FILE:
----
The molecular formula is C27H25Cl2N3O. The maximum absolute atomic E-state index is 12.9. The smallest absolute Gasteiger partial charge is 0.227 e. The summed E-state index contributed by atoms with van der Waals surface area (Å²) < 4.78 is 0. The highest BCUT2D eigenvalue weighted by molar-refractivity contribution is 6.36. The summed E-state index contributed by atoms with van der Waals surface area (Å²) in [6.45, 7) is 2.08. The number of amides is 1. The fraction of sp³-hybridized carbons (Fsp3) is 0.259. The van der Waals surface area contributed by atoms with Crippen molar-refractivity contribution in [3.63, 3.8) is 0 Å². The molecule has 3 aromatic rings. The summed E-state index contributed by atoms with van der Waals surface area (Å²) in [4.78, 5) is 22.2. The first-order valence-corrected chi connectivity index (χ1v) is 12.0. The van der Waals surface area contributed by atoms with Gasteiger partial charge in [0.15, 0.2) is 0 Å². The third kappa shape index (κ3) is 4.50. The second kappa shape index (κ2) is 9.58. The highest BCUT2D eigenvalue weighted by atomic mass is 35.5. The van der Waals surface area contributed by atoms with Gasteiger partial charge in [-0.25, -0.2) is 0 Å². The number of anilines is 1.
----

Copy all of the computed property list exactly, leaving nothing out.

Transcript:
The molecular formula is C27H25Cl2N3O. The maximum absolute atomic E-state index is 12.9. The smallest absolute Gasteiger partial charge is 0.227 e. The summed E-state index contributed by atoms with van der Waals surface area (Å²) < 4.78 is 0. The highest BCUT2D eigenvalue weighted by molar-refractivity contribution is 6.36. The summed E-state index contributed by atoms with van der Waals surface area (Å²) in [6.45, 7) is 2.08. The number of amides is 1. The fraction of sp³-hybridized carbons (Fsp3) is 0.259. The van der Waals surface area contributed by atoms with Crippen molar-refractivity contribution in [3.63, 3.8) is 0 Å². The molecule has 3 aromatic rings. The summed E-state index contributed by atoms with van der Waals surface area (Å²) in [4.78, 5) is 22.2. The first-order valence-corrected chi connectivity index (χ1v) is 12.0. The van der Waals surface area contributed by atoms with Gasteiger partial charge in [0.15, 0.2) is 0 Å². The third kappa shape index (κ3) is 4.50. The second kappa shape index (κ2) is 9.58. The highest BCUT2D eigenvalue weighted by atomic mass is 35.5. The van der Waals surface area contributed by atoms with Gasteiger partial charge in [-0.25, -0.2) is 0 Å². The number of anilines is 1.